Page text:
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Choosing to Walk With the Broken

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It seems the world is divided into two groups.

  1. Those all together, happy, healthy, and reasonably sane and ‘self actualized’.
  2. Those with significant issues, have hang-ups, and who are lesser sane.

We gravitate toward success. Even in a spiritual sense we do so. No one wants to be associated with a ‘washed-up’ loser.  We expect success (at least in its fundamental form) to ooze out of every preacher, teacher or ‘wanna-be’ that intends to lead us to ‘the promised land’. We expect (or demand) it to be so.

But there are those broken ‘on the wheels of life’ who offer nothing at all. They are busted and broke. They may once have been noble and keen; they might have stared at life as if it were their own already. They were gifted, but breakable. Alas, and they broke. And they have nothing to give. So many things have disintegrated around them, they are left without a clue, and certainly without hope from a ‘fickle’ Church.

What makes a man or woman ‘spiritual’ or holy? Is it living up to a special standard or calling? Or maybe they look and sound good at what they do? Perhaps it is none of these. Maybe it really comes down to brokeness and humility? Perhaps we’ve looked at it all wrong. Perhaps the real yardstick is spiritual poverty?

“They are blessed who realize their spiritual poverty, for the kingdom of heaven belongs to them.

Matthew 5:4, NCV

Make no mistake, the ‘good’ seems very good. It is easy to ‘receive’ from some preachers. They do it so seamlessly, and so correctly. We often wonder why we haven’t been so receptive before. But ‘polish’ can never replace ‘broken’ prayer. I will trust my soul to those ‘busted’ by the meanness of life, rather than those who pretend that things are ‘rosy’ all over. Brokenness is not a given. But it really is ‘the coin of the realm’. It is how the Kingdom does ‘business.’

 But he said to me, “My grace is enough for you. When you are weak, my power is made perfect in you.” So I am very happy to brag about my weaknesses. Then Christ’s power can live in me.”

2 Corinthians 12:4, NCV

I hate to say this, but if being broken is the desperate need of the moment, then hammer me over and over again. I can’t imagine or even explain a better calling. “Bring it Father God”, (but help me if I stumble.) Oh, and one more thing: typically ‘mercy’ is absent for those who seem to live so ‘perfectly.’ (You just don’t see them with any.)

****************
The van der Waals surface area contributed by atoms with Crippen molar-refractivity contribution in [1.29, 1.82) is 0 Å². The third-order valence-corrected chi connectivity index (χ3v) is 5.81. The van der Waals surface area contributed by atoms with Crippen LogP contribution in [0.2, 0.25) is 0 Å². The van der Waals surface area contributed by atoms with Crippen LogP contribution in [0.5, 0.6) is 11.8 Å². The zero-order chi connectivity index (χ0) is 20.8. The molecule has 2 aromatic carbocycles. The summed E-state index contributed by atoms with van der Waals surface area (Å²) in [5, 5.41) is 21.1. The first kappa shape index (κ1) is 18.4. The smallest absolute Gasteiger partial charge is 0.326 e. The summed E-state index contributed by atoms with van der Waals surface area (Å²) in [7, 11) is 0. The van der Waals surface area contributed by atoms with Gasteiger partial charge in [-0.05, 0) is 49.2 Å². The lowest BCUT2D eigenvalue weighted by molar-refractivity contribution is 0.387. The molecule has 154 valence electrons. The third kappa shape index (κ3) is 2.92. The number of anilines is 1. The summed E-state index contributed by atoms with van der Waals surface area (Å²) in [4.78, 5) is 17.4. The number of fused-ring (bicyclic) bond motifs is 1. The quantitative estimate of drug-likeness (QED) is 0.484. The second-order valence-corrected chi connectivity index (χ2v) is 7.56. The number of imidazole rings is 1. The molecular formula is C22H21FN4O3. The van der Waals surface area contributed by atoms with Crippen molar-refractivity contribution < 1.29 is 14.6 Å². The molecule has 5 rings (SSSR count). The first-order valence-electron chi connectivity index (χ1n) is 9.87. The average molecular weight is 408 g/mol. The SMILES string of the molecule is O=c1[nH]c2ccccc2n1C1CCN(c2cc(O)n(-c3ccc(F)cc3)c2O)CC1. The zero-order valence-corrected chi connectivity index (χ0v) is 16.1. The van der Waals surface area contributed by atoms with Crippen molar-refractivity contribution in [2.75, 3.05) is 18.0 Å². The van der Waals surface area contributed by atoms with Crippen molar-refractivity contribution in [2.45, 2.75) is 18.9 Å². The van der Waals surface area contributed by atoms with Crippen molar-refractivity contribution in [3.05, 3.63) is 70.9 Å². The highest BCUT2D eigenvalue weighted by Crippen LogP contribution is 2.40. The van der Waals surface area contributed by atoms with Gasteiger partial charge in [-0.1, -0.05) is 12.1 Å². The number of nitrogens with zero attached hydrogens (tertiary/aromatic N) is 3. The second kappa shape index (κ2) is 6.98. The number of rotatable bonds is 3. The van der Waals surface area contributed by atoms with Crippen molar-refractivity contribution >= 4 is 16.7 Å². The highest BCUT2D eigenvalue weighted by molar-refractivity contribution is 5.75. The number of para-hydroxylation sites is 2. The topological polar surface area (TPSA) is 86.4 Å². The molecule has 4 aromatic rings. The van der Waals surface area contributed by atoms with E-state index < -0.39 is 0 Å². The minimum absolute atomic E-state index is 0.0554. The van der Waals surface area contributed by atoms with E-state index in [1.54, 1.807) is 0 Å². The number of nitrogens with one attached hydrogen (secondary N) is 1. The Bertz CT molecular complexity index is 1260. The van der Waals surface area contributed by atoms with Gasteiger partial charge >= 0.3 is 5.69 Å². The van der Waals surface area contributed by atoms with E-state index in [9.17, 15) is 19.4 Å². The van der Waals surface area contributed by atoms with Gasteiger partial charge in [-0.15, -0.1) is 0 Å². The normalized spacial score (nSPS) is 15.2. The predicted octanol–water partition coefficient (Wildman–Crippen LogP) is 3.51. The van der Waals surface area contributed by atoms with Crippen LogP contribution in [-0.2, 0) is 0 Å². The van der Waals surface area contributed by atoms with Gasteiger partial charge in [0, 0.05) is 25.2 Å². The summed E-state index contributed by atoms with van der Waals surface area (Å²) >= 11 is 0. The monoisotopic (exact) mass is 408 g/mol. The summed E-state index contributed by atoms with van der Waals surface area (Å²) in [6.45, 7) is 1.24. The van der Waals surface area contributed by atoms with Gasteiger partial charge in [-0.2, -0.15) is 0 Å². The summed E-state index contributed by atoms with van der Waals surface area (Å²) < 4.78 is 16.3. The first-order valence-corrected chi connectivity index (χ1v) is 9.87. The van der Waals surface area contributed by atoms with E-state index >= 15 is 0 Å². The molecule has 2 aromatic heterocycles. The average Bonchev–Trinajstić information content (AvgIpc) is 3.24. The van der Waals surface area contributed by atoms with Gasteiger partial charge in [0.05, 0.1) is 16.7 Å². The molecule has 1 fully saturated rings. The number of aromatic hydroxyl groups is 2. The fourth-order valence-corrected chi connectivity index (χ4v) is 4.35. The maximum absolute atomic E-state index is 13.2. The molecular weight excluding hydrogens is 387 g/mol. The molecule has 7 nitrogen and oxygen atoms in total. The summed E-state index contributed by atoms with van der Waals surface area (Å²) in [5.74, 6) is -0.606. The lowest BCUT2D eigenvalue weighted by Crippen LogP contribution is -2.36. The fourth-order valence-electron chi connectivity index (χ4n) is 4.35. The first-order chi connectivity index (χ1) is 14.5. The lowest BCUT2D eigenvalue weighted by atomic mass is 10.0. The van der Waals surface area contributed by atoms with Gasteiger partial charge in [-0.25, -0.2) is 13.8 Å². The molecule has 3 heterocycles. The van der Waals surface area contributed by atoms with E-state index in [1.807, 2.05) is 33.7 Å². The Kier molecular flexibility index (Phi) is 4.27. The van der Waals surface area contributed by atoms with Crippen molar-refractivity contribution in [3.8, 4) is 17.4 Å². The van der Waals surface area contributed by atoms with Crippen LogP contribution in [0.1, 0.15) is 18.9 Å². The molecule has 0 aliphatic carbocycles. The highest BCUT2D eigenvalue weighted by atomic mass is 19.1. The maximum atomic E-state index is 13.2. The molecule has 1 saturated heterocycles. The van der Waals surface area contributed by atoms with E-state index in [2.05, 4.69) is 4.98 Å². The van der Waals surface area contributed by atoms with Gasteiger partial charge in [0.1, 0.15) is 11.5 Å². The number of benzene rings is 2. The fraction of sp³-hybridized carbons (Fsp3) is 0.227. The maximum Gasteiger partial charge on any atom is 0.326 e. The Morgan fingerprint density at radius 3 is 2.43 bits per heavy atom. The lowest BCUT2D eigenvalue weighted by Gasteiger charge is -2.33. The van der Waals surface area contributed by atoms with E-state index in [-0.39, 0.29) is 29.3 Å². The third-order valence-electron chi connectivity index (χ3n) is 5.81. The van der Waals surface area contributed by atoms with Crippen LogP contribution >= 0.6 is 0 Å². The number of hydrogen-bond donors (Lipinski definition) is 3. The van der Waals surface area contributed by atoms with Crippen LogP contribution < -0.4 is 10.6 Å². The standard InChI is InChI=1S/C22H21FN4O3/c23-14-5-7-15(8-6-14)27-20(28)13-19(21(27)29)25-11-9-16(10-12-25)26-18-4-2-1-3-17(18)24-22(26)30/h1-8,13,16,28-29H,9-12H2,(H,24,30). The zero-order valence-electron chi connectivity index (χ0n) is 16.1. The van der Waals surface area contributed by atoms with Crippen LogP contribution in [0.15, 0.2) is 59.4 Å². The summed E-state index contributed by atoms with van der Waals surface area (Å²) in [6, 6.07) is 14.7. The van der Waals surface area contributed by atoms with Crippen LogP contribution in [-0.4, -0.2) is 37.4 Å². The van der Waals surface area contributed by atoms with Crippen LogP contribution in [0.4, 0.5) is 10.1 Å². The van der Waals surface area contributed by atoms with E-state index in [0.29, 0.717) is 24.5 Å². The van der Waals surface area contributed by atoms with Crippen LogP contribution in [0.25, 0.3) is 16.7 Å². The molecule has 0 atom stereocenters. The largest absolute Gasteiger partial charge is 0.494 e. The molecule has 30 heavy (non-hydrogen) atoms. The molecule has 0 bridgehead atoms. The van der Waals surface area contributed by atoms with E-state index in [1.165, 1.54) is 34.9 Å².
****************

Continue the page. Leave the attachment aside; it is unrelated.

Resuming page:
Look for mercy, and you will probably find someone truly authentic.

Take your candle, run to the darkness, and light your world, and love the unlovely while on your way.

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Is He Your Friend, or a Doctrine?

“A rule I have had for years is: to treat the Lord Jesus Christ as a personal friend. His is not a creed, a mere doctrine, but it is He Himself we have.”

  ~D.L. Moody

Friendship with God can be a liberating secret. It releases us from the terrible bondage of religion and ritual with all its negative connotations. Intimacy with our Lord will carry us beyond creed or doctrine to the place of true communion.

It’s not that the Law is bad, but in the intense light of God’s grace it’s a poor substitute. We value legalism, and that is precisely what we believe when we bypass the relationship. Doctrine is a good servant, but a poor master. Grace always trumps legalism.

We evangelicals talk big about “a personal relationship.” That is indeed crucial. But few be the believers that walk in a daily friendship with their Savior. That is truly a tragedy.

“I no longer call you slaves, because a master doesn’t confide in his slaves. Now you are my friends, since I have told you everything the Father told me.”

John 15:15, NLT

Friendship with Jesus will bring true guidance. He shares secrets and wisdom to his friends. We are brought into a true knowledge of the Kingdom through the relationship of friendship with the King. We are not slaves– or drones, slavishly serving out of slavish fear.

We are His friends.